Use this URL to cite or link to this record in EThOS:
Title: Palaeomagnetic secular variation studies on Holocene lake sediments
Author: Stober, Julie C.
Awarding Body: University of Edinburgh
Current Institution: University of Edinburgh
Date of Award: 1978
Availability of Full Text:
Access from EThOS:
Full text unavailable from EThOS. Please try the link below.
Access from Institution:
Cores of sediment were collected from six lakes in southern and eastern Finland. Measurements of the natural remanent magnetization (PIRM) and the magnetic susceptibility were made on both the unopened cores and on subsamples in order to define secular variation curves for Finland. Tests showed the remanence to be stable. Age estimates were obtained from pollen analyses since radiocarbon dating of the sediments proved to be unsatisfactory. The correlation between cores from any one lake was facilitated by use of the intensity and susceptibility logs. Swings in both the declination and inclination records obtained from the cores were correlatable within and, to some extent, between lakes. Using a variety of magnetic methods it was concluded that fine grained magnetite carried the PIR14 of the sediments. Haematite was present in some of these sediments but did not appear to carry any of the 11RbL. It was found that the HR14 was decreased by drying and by cooling through -10°C. In both cases randomization of fine grains which carried the HR14, brought, about by physical changes in the sediment, was responsible for the loss of intensity. Rotation of magnetic grains after deposition of the sediment appeared to be the main mechanism by which the lake sediments acquired an HRM. Further experiments showed that the grains were not fixed in place simply by dewatering of the sediments but that the growth of gels in the sediment stabilized the particles. Some grains in the sediments were still free to rotate and to acquire a remanence. Samples of bedrock, soil, drift and stream sediment were collected from the catchmeat areas and magnetic measurements made on them to determine the source of the magnetic minerals in the lake sediments. The measurements indicated that the magnetic minerals were derived from the glacial drift. Haematite was present as a secondary mineral in the drift but was broken down during erosion and transport of detritus to the lakes.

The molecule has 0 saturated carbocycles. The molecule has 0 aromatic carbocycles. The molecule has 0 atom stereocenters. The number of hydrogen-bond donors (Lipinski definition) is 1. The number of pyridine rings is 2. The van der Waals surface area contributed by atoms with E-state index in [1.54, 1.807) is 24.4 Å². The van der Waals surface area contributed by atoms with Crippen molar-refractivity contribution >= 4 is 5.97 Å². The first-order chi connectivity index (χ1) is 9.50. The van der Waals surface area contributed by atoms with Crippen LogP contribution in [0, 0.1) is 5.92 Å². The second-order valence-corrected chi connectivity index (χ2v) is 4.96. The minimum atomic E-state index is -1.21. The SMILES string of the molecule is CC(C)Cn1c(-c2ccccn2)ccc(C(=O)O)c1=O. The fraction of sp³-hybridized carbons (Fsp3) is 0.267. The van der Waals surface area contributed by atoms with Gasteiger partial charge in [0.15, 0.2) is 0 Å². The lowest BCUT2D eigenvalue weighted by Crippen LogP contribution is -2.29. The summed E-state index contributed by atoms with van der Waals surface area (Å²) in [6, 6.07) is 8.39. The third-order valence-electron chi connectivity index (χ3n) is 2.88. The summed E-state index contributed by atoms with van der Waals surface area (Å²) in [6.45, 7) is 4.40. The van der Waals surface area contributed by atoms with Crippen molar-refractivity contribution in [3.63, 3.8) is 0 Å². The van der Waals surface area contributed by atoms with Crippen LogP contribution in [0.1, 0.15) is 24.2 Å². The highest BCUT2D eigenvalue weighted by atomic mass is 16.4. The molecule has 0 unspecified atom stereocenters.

Supervisor: Not available Sponsor: Not available
Qualification Name: Thesis (Ph.D.) Qualification Level: Doctoral
EThOS ID:  DOI: Not available